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Posts Tagged ‘Yiddish’

So, Wild Water Kingdom Didn’t Happen…But I’m Going Soon!

August 17, 2011 1 comment

Frowny Face with FAIL stamp via http://scottcowley.posterous.comwhat-i-wish-i-knew-about-fitness-three-months

I have good news and bad news.

The bad news first: I was wrong when I told you yesterday that I’d be going to Wild Water Kingdom today. Unfortunately, due to circumstances beyond my and their control the friends I was slated to go with all were forced to bail at the last minute. I feel bad that I told you guys something would happen that didn’t come true but as the Yiddish proverb paraphrased from Psalms verse 33:10 (see below for quoted verse”) says: “מענטש טראַכט, גאָט לאַכט.” Am I right? What? You can’t read Hebrew letters? Oh, well then that actually says “Mentsch tracht, Gott lacht.” Oh, come on! You don’t speak Yiddish? (Neither do I, much to the chagrin of my grandmother) it translates as:

“Man plans, God laughs.”

The GOOD news now: I am still totally going to be going to Wild Water Kingdom only it will be this weekend as opposed to having gone today. I will be sure to keep all y’all updated on my adventures to the Watery Kingdom in Brampton as soon as I go!

And, in searching for the above graphic which I found at http://scottcowley.posterous.com/ I also found while doing my Google Image Search this awesome image below at http://www.shoppedornot.com/?p=3096. I am sure I am going to find a way to use it at some point. Also, what do you think? Shopped? Or not? I think it is TOTALLY shopped.

frowny face in beer glass shopped or not via http://www.shoppedornot.com/?p=3096


Image Links & Bible Quote:

Frowny Face with FAIL stamp via http://scottcowley.posterous.com/what-i-wish-i-knew-about-fitness-three-months

Psalms verse 33:10 “The Lord brings the counsel of the nations to nothing; he frustrates the plans of the peoples.”

Frowny face in beer glass shopped or not via http://www.shoppedornot.com/?p=3096

Cousin’s Wedding Weekend Musings. Yiddish Words That Have No English Translation

May 27, 2011 2 comments

Yes, this weekend is my cousin’s wedding. He is getting married on Sunday so tonight we had a huge family dinner with all the cousins, my brothers in from out of town, my cousin’s aunts and uncles and all the grandparents. It was quite the event. But this whole weekend has gotten me thinking about a Yiddish word – related to marriages – that as far as I can tell has no English translation.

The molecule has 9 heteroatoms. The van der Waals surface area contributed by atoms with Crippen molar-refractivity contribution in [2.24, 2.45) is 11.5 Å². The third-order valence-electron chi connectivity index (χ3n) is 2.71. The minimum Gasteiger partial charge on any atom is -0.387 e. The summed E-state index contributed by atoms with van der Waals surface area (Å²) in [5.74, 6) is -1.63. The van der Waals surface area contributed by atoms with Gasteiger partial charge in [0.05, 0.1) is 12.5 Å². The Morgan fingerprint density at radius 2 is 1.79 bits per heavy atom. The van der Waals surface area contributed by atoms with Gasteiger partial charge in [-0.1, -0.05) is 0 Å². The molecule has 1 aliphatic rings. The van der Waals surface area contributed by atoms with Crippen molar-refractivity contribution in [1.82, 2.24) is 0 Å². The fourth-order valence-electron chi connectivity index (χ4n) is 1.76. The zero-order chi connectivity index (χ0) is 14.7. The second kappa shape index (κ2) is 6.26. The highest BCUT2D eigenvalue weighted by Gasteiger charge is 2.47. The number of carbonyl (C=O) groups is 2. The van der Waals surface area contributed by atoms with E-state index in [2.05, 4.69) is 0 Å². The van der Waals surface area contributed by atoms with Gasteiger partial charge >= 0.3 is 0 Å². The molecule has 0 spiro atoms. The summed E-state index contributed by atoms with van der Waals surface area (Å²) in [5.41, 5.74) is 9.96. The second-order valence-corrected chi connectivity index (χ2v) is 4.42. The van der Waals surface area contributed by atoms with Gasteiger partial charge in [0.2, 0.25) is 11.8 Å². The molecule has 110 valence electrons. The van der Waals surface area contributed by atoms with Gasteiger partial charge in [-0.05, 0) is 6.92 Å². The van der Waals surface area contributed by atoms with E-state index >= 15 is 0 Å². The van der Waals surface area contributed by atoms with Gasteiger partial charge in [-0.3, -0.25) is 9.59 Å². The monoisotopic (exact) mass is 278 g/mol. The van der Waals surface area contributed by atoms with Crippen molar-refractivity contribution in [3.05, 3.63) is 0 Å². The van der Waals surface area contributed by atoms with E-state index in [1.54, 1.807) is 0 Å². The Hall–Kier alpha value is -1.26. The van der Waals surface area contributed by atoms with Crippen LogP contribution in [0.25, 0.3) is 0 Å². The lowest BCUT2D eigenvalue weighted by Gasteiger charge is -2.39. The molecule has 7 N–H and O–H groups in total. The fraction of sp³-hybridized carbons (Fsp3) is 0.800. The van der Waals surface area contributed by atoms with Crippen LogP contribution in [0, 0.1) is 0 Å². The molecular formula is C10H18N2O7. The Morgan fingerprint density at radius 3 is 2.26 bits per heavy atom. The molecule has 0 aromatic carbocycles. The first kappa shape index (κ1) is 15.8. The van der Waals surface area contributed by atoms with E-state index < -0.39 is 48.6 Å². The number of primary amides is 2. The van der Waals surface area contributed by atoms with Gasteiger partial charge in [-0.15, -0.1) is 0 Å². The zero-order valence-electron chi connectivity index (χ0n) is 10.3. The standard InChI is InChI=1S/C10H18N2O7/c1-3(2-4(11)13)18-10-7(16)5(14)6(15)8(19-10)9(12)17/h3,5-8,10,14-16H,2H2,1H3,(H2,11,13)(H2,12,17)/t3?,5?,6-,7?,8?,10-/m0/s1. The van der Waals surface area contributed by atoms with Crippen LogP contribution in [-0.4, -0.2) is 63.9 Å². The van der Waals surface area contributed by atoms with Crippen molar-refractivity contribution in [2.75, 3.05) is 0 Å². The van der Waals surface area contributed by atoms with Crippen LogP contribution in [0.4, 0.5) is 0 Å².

When I say this word has no English translation I don’t mean that the concept doesn’t translate or that it doesn’t make sense in English. What I mean is that there is no word for it at all but if I explained it to you you’d understand it. It has led me to wonder if there is any archaic English word that fell out of use over the centuries. If there is such a word I would like to revive it.

The word I am referring to is “Machatunim” (that’s pronounced “mah-chah-too-neem” and the ‘ch’ is the guttural, throat clearing sound). The word describes the relationship between one’s parents and their child’s parents-in-law. The only term I can think of to describe it in English would be “co-in-laws”.

If you aren’t following let me give you an example: I get married to a girl so her parents are obviously my mother-in-law and father-in-law but there doesn’t seem to be an English term to describe the relationship between my parents and my wife’s parents. My parents are my wife’s mother and father-in-law and her parents are the same for me but aside from calling them “my son’s mother-in-law” or “my son’s father-in-law” or “my son’s in-laws” there is no definitive term.

In my research into this I found out there is actually a Spanish terms for this – according to Yahoo! Answers UK anyway – and that is “consuegros”. Google Translate won’t translate the word to English, maybe because there isn’t a translation? So I am left to trust the Yahoo! Answers UK poster.

Do you know of any word in English that describes this relationship? Any word in any other language that describes this relationship? Should we make one up for English if one doesn’t yet exist? Let me know what you think!

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